Hamilton: The shareholders want the good money. It's disappointing to me. I know we can frame it either way. It's slower growth coming out of blockbuster growth, but you're only as good as what you just did. You have to continue, and offer up growth. Otherwise, people will be questioning the future.
Lewis: If you're looking for a regional market to be excited about as an Apple investor, I think it's India, just based on the most recent call. Tim Cook, in talking about the market potential there, said, "India is where China was maybe seven or 10 years ago." For the region, iPhone sales this most recent quarter was up 56% year-over-year. That's obviously a bright spot in that report.
The retail business is a little bit different there, because you don't have these telecoms, the wireless providers, acting as a storefront for smartphone manufacturers. They have to build out their retail presence. So the challenges there are quite different. But if you're an Apple investor and you want something to put in your bull cap, that's one of the things.
Hamilton: Yeah. One thing to look for, if you pay close attention to Apple and what happened with the government in India is, a lot of American companies have had difficulties opening up brick-and-mortar establishments within India. So you kind of have to look at that to change. Over time, Wal-Mart has been able to, and some other retailers have been able to. But, it's definitely a roadblock with the government that it does slow down growth from what it could be. What they've had recently is very impressive growth, but it could be even better if things were firing on all cylinders with the government, which we know probably won't happen.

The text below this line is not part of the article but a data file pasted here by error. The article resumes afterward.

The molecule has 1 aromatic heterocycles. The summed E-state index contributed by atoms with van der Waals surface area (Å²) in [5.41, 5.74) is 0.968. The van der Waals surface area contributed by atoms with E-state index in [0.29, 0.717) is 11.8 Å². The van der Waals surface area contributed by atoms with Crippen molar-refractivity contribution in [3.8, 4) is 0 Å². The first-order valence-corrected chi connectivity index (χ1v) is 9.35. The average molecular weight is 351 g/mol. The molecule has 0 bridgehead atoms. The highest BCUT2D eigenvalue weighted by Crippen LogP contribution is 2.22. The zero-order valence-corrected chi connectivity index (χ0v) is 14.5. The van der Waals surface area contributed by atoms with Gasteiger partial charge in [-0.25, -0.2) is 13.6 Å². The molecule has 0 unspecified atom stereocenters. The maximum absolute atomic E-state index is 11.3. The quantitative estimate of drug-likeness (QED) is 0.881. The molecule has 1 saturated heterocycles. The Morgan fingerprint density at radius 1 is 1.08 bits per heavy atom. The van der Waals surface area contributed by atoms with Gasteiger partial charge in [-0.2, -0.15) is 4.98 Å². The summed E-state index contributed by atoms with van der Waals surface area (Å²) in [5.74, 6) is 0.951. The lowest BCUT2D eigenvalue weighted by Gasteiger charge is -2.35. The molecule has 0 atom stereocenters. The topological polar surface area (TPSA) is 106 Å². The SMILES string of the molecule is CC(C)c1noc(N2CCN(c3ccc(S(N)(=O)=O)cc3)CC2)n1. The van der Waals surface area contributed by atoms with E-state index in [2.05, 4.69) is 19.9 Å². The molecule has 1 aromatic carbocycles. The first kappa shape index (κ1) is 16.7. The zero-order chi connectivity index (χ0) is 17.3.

Lewis: Maybe that'll change in time.
Hamilton: Yeah. But it's interesting, when you back it up to their product strategy as a whole with the iPhone SE. Obviously, that's a play for markets like India, where there is huge competition from the likes of Xiaomi. They're hitting it hard with very good, high-quality phones, some say on par with what the iPhone offers, for a far cheaper price.
Lewis: Yeah, the price point is dramatically different.
Hamilton: Yeah. They have a really good strategy in India so far. Apple will be bumping up against them quite a bit.
Lewis: You mentioned Carl Icahn has sold his entire position in Apple. That was one of the big news items of the past week, following earnings, of course. He cited concerns of the Chinese market. One of the things he did say, though, is that the stock is still cheap on a multiples basis. So I have to ask you, what are your thoughts on the company at this point? Where do they fit in?
Hamilton: I'll give you my thoughts, but actually go back to some thinking I had maybe two years ago, when I loaded up on a few more Apple shares. I told myself, "If Apple ever dips below nine times earnings, I'm going to buy shares regardless of whether I think it's a high-growth company, or just want a dividend or some sort of income." Right now, shares are just below 10 times earnings, which, on all accounts, if you compare it to IBM, Oracle, Cisco, who are all trading for multiples above 12 times earnings, it does look pretty cheap. But you have to put it in context.
I still think -- and maybe I'll go on a little bit of a rant here -- a lot of people still think of Apple as a growth company. And I don't know if it's just looking in from the outside and not recognizing exactly what Apple is and what's happening with the business, but, it's really not, when it comes down to it. You almost have to focus on it and say, "What do I want to invest in Apple for?" How I'm looking at it at this point is, I like the dividend, I like the capital return program. I'm holding for the longer-term, when it comes down to it.